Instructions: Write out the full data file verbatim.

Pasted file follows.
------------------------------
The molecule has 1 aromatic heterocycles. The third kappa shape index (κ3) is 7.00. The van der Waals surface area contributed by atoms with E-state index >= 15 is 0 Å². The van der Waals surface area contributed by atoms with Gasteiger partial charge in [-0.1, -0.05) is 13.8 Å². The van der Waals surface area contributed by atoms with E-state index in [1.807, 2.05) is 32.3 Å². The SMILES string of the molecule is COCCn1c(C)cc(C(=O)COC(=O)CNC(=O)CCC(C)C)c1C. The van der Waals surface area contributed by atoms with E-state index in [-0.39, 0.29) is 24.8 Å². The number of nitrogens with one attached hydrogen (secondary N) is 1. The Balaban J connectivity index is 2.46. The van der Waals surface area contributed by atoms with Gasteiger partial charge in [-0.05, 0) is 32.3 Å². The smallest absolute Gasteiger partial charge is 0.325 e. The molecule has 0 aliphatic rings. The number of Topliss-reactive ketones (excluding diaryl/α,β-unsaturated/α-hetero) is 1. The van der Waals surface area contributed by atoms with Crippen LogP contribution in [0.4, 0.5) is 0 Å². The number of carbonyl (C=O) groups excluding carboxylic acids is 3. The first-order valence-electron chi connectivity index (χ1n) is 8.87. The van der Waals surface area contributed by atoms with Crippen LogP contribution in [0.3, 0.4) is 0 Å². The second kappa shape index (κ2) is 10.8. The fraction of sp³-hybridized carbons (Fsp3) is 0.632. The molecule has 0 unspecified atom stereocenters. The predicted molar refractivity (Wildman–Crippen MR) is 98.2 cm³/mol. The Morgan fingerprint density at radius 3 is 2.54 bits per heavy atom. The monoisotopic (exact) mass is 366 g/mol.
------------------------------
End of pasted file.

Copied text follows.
The molecule has 1 aromatic heterocycles. The third kappa shape index (κ3) is 7.00. The van der Waals surface area contributed by atoms with E-state index >= 15 is 0 Å². The van der Waals surface area contributed by atoms with Gasteiger partial charge in [-0.1, -0.05) is 13.8 Å². The van der Waals surface area contributed by atoms with E-state index in [1.807, 2.05) is 32.3 Å². The SMILES string of the molecule is COCCn1c(C)cc(C(=O)COC(=O)CNC(=O)CCC(C)C)c1C. The van der Waals surface area contributed by atoms with E-state index in [-0.39, 0.29) is 24.8 Å². The number of nitrogens with one attached hydrogen (secondary N) is 1. The Balaban J connectivity index is 2.46. The van der Waals surface area contributed by atoms with Gasteiger partial charge in [-0.05, 0) is 32.3 Å². The smallest absolute Gasteiger partial charge is 0.325 e. The molecule has 0 aliphatic rings. The number of Topliss-reactive ketones (excluding diaryl/α,β-unsaturated/α-hetero) is 1. The van der Waals surface area contributed by atoms with Crippen LogP contribution in [0.4, 0.5) is 0 Å². The number of carbonyl (C=O) groups excluding carboxylic acids is 3. The first-order valence-electron chi connectivity index (χ1n) is 8.87. The van der Waals surface area contributed by atoms with Crippen LogP contribution in [0.3, 0.4) is 0 Å². The second kappa shape index (κ2) is 10.8. The fraction of sp³-hybridized carbons (Fsp3) is 0.632. The molecule has 0 unspecified atom stereocenters. The predicted molar refractivity (Wildman–Crippen MR) is 98.2 cm³/mol. The Morgan fingerprint density at radius 3 is 2.54 bits per heavy atom. The monoisotopic (exact) mass is 366 g/mol.